I know how the old sports cliché goes, "It's not how you start, its how you finish." And I know that saying was never truer than last year as memories of the Bulldogs struggling in the 2nd half still haunt Tech fans. Ahead 23-16 against Navy, but go scoreless in the 2nd half only to lose 37-23. Tied 3-3 to Southern Miss at the half, but 2 key turnovers late in the 4th quarter ends the game in a 13-12 loss.
These finishing results were tough to swallow. But the growing pains, as much as they are despised, were to be expected with the recent major football changes at LA Tech: Head Coach Derek Dooley out, Sonny Dykes in, power offense out, no huddle and spread offense in. But no one could've predicted the 2nd half woes that would follow.
Since the defensive numbers were pretty consistent across the board, let's just take a look at the 2010 end-of-season "high octane" numbers.
1st quarter - 93 points scored (1 quarter with 0 points)
2nd quarter - 91 points scored (3 quarters with 0 points)
3rd quarter - 64 points scored (5 quarters with 0 points)
4th quarter - 73 points scored (4 quarters with 0 points)
184 total points in the 1st half (4 out of 24 quarters scoreless)
137 total points in the 2nd half (9 out of 24 quarters scoreless)
Even the most casual fan could tell you without analyzing the stats that the Dykes/Franklin offense, that was so praised about, blundered way too often down the stretch, constantly going 3 and out and turning the ball over at crucial moments ultimately resulting in a mediocre 5-7 record. In fact in the 7 games Tech lost, they were either winning or tied at halftime in 4 of them.
Recent quotes from head coach Sonny Dykes and Matt Broha indicate a strong emphasis on this upcoming 2011 season to finish strong.
"Last year we didn't finish the way we should have," said senior defensive end Broha.
"I was disappointed the way we played in the second half of games, said Dykes. "We were a poor second half team. That's been a focus of ours at the end of last season, through off-season conditioning, through spring practices and it will continue to be a focus of ours as we get into fall camp.
Most Tech fans hope there won't be a repeat of the second half performances. The coaching staff and the offense will have a year under their belt, key players are returning, and arguably the best recruiting class in recent Tech history as freshmen.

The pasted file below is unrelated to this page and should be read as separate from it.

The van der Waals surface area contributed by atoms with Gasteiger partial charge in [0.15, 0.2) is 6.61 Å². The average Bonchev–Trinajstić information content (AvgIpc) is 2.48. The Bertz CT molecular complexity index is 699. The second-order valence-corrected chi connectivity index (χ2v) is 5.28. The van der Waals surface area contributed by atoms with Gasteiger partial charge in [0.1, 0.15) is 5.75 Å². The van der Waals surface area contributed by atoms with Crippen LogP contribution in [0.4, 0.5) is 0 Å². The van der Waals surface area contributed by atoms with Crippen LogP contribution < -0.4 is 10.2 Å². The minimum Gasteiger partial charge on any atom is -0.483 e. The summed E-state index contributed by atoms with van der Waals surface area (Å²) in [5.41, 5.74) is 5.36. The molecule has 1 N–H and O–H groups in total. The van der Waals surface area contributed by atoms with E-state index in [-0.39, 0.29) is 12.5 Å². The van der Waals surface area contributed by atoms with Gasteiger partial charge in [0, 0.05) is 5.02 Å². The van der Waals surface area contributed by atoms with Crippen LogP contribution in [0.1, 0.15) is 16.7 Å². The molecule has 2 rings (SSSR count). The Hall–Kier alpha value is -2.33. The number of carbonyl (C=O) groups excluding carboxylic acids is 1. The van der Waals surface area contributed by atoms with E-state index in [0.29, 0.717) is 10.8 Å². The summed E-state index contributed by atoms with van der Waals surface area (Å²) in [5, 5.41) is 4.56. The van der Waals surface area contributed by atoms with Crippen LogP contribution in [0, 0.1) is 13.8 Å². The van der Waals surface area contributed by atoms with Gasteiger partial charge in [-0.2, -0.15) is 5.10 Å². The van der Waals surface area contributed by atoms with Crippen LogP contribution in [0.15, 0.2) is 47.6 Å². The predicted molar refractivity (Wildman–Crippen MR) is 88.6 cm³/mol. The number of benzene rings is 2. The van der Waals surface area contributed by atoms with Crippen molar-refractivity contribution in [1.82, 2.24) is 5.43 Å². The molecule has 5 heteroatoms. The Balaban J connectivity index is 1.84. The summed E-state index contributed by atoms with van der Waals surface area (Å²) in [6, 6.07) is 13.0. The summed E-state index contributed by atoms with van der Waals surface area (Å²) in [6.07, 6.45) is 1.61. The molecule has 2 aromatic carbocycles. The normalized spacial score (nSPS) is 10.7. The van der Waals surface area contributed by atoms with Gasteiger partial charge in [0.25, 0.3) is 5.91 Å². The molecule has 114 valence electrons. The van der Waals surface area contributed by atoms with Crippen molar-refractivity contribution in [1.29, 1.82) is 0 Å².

So from a broader perspective, I'm actually more concerned about the team starting strong rather than finishing strong. Here's what I mean. What do these numbers tell you?
1-4, 2-3, 2-3, 1-4, 1-4
These are the records of the first 5 games of the last 5 seasons. And each of these seasons resulted in a losing record aside from the 8-5 Independence Bowl champions from 2008. These slow starts are often equated to a tough non-conference schedule full of body-bag teams. Texas A&M, Auburn, Kansas, California, Nebraska, etc. Recent efforts by the athletic department have provided the team with a more winnable schedule with the likes of Navy, Southern Miss, Houston, Army, etc. But they aren't winning those games either, yet. This year the first 5 games line up like so - at Southern Miss, Central Arkansas, Houston, at Mississippi State, and finally Hawaii.
At minimum, a 3-2 record coming out of this stretch is a necessity for this year and for every year going forward if the Bulldogs are to have any consistent success. Instead of waiting until the last game to try and achieve a winning record and possible bowl bid, they must get off to a quick start. They cannot continue to put pressure on themselves by having to play catch up in the win column. It starts on September 3rd at 9 PM in Hattiesburg, Miss. They must start strong.